A script open to interpretation - because no one can read it

Deciphering the Indus Script
July 13, 2001

The Indus Valley civilisation, which flourished for many centuries from 2500 BC, was one of the great pre-classical civilisations, along with those of Mesopotamia, Egypt, Crete and China. It has been a fertile source of study ever since its discovery in the early 1920s and excavation by archaeologists, working first under John Marshall, then Mortimer Wheeler and today under the auspices of American universities. During the past half-decade alone, the civilisation has been the subject of a major exhibition in the United States with a superb catalogue by Jonathan Mark Kenoyer, a fine website www.harappa.com, and an acrimonious controversy in the Indian press. This began when a Harvard University professor accused an Indian researcher of falsifying epigraphic evidence in support of a controversial thesis: that the Indus civilisation was the ancestor of the far later Hindu civilisation - a politically charged idea in modern India.

The researcher's claim enjoyed a superficial plausibility mainly because the Indus script - unlike the cuneiform scripts of Mesopotamia, the Egyptian hieroglyphs, the Linear B script of Crete and Greece, and the Chinese oracle-bone script - remains stubbornly undeciphered. Despite the persistent and often imaginative efforts of an international congeries of scholars, the exquisite sealstones and other inscriptions still cannot be read. The Indus script is the world's most mysterious and provoking undeciphered script.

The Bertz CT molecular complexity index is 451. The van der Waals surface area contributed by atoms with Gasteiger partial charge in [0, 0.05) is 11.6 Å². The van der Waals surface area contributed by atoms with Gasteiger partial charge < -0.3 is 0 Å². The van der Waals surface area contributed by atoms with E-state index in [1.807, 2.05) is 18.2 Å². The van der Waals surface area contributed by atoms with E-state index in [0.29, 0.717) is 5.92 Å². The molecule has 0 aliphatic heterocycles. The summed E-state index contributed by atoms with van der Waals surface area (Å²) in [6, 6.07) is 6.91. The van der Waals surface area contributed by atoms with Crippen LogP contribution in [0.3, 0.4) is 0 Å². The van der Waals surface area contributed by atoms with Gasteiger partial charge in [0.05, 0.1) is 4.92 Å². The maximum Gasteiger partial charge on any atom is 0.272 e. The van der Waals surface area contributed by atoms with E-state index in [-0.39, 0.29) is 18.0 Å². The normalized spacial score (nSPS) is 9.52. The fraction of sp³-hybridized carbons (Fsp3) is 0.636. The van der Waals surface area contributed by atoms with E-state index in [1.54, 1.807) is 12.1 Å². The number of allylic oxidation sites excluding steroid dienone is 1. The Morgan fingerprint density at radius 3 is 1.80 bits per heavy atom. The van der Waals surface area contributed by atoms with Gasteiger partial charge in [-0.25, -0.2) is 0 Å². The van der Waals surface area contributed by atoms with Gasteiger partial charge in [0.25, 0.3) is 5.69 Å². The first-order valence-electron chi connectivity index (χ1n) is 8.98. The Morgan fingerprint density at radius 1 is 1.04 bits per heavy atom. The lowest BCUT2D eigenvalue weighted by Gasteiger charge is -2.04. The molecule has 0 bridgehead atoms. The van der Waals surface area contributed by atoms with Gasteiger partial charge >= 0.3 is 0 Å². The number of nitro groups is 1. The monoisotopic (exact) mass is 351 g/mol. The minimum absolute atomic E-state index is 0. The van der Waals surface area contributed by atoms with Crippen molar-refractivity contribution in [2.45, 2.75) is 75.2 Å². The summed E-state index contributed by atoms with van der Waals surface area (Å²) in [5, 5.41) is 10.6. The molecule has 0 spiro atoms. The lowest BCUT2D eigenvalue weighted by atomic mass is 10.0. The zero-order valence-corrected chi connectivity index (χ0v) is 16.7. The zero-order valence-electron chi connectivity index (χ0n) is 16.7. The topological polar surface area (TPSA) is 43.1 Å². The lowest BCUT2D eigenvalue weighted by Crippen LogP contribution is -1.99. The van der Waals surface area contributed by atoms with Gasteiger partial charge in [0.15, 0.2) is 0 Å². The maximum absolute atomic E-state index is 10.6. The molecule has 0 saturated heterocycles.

Asko Parpola is the leading authority on the subject, having devoted most of his scholarly career to it and to the study of South Asian culture and religion. In 1994, he published Deciphering the Indus Script , and the book was immediately accepted as a cutting-edge tool by all serious scholars hoping to make progress in the field. In a THES review, the late John Chadwick, renowned for his work with Michael Ventris in deciphering Linear B, called Parpola's study "a fascinating insight into the mentality of a people very far distant in time and in culture". This paperback edition is therefore greatly to be welcomed, especially as its price is much more affordable than the hardback's, which should enable the book to be bought all over the world in addition to being a library purchase.

A new preface covers all significant recent work on the Indus script. Sadly, Parpola is unable to report major recent discoveries of inscriptions in India or Pakistan. But we live in hope. If and when such finds occur, Parpola's magnificently illustrated monograph will be (as it is now) the essential starting point for all future interpretations of the Indus script.

Andrew Robinson, literary editor of The THES , is the author of The Story of Writing and a forthcoming study of the world's undeciphered scripts.

Deciphering the Indus Script

Author - Asko Parpola
ISBN - 0 521 79566 4
Publisher - Cambridge University Press
Price - 895 rupees (£13.45)
Pages - 374

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